September 19, 2012
Season begins with Steve Martin’s ‘Picasso at the Lapin Agile’ in October
Blinn College’s Bryan campus theatre department will kick off its third season Oct. 18 with “Picasso at the Lapin Agile,” an absurdist comedy that kicks off a season spanning the globe from Paris to Denmark to the American countryside.
The 2012-13 season continues with “Trifles,” by Susan Glaspell and “Copenhagen,” by Michael Frayn and concludes with “The Complete Works of William Shakespeare (Abridged).” All performances are free and open to the public in the Barbara Pearson Banquet Room, Building E Student Center (E-150, map). Curtain times are 7:30 p.m.
Each of the four plays will be accompanied by a noon lecture that Thursday in the Pearson Banquet Room.
“We have taken great care this season to vary the playwrights and the time periods in which these plays were written,” said Theatre Instructor Greg Wise. “We’re very excited to be doing Susan Glaspell’s work this winter and exposing our students to a variety of genres and time periods, and we’re excited about the opportunities for cross-curriculum study with plays that feature the worlds of science, art and literature.”
“Picasso” is a long-running off-Broadway absurdist comedy that places Albert Einstein and Pablo Picasso in a 1904 Parisian café, just before the renowned scientist transformed physics with his theory of relativity and the celebrated painter set the art world afire with cubism. Martin plays fast and loose with fact, fame and fortune as the two geniuses muse on the century’s achievements and prospects as well as other fanciful topics with infectious dizziness.
The play was written by former “Saturday Night Live” and “The Jerk” star Steve Martin. The 90-minute show will be directed by Theatre Instructor Jean Daniels and runs Oct. 18-20.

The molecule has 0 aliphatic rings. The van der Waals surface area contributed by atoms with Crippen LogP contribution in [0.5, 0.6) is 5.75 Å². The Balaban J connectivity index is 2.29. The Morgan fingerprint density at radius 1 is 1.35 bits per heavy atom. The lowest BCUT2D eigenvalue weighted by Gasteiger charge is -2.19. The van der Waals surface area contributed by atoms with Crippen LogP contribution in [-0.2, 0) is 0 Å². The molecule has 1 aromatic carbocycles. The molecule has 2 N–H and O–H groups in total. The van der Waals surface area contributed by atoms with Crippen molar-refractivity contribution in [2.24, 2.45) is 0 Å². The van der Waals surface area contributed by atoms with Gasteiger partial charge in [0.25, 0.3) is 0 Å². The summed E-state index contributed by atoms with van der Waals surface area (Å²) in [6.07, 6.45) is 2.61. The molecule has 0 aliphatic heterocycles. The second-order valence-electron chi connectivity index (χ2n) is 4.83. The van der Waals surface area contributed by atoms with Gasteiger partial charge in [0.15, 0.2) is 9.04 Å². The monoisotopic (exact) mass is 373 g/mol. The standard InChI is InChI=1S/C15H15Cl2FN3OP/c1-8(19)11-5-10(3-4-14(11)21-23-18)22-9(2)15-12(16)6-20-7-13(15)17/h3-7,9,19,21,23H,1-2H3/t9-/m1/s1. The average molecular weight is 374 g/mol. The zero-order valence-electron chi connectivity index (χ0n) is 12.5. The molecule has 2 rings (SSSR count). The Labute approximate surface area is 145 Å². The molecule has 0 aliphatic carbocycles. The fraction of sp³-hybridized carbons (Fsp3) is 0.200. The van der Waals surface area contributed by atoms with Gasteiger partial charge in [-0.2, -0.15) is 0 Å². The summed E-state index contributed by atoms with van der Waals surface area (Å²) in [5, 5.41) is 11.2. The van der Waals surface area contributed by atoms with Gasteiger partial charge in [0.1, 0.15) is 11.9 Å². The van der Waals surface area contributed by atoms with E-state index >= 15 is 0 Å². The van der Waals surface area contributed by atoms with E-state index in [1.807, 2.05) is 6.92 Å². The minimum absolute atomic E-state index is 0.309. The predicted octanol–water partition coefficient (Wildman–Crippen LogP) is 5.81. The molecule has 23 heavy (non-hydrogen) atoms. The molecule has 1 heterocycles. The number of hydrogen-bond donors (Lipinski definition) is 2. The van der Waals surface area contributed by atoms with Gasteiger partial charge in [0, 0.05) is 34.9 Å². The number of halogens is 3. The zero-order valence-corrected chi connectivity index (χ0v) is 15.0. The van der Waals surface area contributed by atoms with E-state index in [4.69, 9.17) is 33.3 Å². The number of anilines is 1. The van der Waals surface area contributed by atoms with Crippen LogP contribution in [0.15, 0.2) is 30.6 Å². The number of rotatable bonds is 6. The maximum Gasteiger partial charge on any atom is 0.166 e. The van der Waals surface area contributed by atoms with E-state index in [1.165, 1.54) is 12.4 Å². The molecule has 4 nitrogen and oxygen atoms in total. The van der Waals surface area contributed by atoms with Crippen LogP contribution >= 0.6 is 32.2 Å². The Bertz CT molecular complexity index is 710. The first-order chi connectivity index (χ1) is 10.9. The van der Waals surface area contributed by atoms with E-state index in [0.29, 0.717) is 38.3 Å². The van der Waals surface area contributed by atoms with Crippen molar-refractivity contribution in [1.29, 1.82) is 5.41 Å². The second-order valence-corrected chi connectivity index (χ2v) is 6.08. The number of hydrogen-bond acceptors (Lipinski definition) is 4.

Dr. John Beaver, the Brazos campus dean of academic affairs, will present a corresponding noon lecture on Oct. 18 about Paris at the dawn of the 20th century.
In “Trifles,” which runs Nov. 29-Dec. 1, the wife of a strangled farmer is arrested, and as officers and neighbors search the old farmhouse for evidence, two women discover a slain canary and a broken cage. This evidence can prove the wife guilty, but by keeping her secret, the two women could free her.
The 15-minute play, also directed by Daniels, was first performed in 1916. Glaspell would become the first woman to win the Pulitzer Prize for Drama for the play “Alison’s House” in 1931.
On Nov. 29, Blinn English Instructors Becky Almany, Lea Williamson and Erin Hill and Forensics Instructor Dr. Adrienne Brundage will host a corresponding noon lecture on women who defy the law.
“Copenhagen,” which runs Feb. 28-March 2, tells the story of a 1941 meeting between German physicist Werner Heisenberg and his Danish counterpart, Niels Bohr. Together they had revolutionized atomic science in the 1920s, but now they are on opposite sides of World War II, and they meet in a situation fraught with danger in hopes of discovering why people act as they do.
Physics Instructor Grady Hendricks will host a corresponding noon lecture Feb. 28 about the men who helped create the first atomic bomb.
Blinn’s theatre season will conclude with “Shakespeare,” an irreverent and lightning-paced romp through the Bard’s entire canon of plays and sonnets in 90 minutes of high-speed, over-the-top hilarity. The show runs April 25-27.
On April 25, Anne Quackenbush, an assistant lecturer in theatre arts at Texas A&M University, will present a noon lecture on Shakespeare from the actor’s point of view.